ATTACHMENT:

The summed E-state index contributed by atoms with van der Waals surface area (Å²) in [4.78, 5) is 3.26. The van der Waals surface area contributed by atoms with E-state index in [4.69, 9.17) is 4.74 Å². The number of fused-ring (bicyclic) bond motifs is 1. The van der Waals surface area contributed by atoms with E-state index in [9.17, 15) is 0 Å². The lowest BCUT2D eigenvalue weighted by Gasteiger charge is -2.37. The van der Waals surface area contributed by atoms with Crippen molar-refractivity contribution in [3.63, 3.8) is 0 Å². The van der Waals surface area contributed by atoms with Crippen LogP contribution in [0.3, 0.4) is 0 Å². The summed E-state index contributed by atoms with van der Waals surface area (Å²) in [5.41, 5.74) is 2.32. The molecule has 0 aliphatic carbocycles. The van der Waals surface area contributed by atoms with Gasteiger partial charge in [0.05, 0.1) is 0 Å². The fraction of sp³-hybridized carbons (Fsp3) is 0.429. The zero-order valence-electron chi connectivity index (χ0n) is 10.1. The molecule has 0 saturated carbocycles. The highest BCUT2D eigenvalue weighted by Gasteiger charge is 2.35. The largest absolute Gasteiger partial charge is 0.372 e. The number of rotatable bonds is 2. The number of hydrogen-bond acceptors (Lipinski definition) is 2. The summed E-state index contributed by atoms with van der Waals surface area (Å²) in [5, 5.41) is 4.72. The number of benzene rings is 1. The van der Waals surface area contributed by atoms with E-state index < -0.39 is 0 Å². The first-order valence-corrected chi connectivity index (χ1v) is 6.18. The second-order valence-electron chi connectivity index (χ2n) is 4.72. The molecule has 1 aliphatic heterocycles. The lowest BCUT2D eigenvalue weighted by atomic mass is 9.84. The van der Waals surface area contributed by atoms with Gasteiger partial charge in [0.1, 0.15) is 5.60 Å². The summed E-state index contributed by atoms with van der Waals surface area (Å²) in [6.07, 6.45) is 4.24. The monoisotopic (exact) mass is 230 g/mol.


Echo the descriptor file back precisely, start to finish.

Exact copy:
The summed E-state index contributed by atoms with van der Waals surface area (Å²) in [4.78, 5) is 3.26. The van der Waals surface area contributed by atoms with E-state index in [4.69, 9.17) is 4.74 Å². The number of fused-ring (bicyclic) bond motifs is 1. The van der Waals surface area contributed by atoms with E-state index in [9.17, 15) is 0 Å². The lowest BCUT2D eigenvalue weighted by Gasteiger charge is -2.37. The van der Waals surface area contributed by atoms with Crippen molar-refractivity contribution in [3.63, 3.8) is 0 Å². The van der Waals surface area contributed by atoms with Crippen LogP contribution in [0.3, 0.4) is 0 Å². The summed E-state index contributed by atoms with van der Waals surface area (Å²) in [5.41, 5.74) is 2.32. The molecule has 0 aliphatic carbocycles. The van der Waals surface area contributed by atoms with Gasteiger partial charge in [0.05, 0.1) is 0 Å². The fraction of sp³-hybridized carbons (Fsp3) is 0.429. The zero-order valence-electron chi connectivity index (χ0n) is 10.1. The molecule has 0 saturated carbocycles. The highest BCUT2D eigenvalue weighted by Gasteiger charge is 2.35. The largest absolute Gasteiger partial charge is 0.372 e. The number of rotatable bonds is 2. The number of hydrogen-bond acceptors (Lipinski definition) is 2. The summed E-state index contributed by atoms with van der Waals surface area (Å²) in [5, 5.41) is 4.72. The number of benzene rings is 1. The van der Waals surface area contributed by atoms with E-state index < -0.39 is 0 Å². The first-order valence-corrected chi connectivity index (χ1v) is 6.18. The second-order valence-electron chi connectivity index (χ2n) is 4.72. The molecule has 1 aliphatic heterocycles. The lowest BCUT2D eigenvalue weighted by atomic mass is 9.84. The van der Waals surface area contributed by atoms with Gasteiger partial charge in [0.1, 0.15) is 5.60 Å². The summed E-state index contributed by atoms with van der Waals surface area (Å²) in [6.07, 6.45) is 4.24. The monoisotopic (exact) mass is 230 g/mol.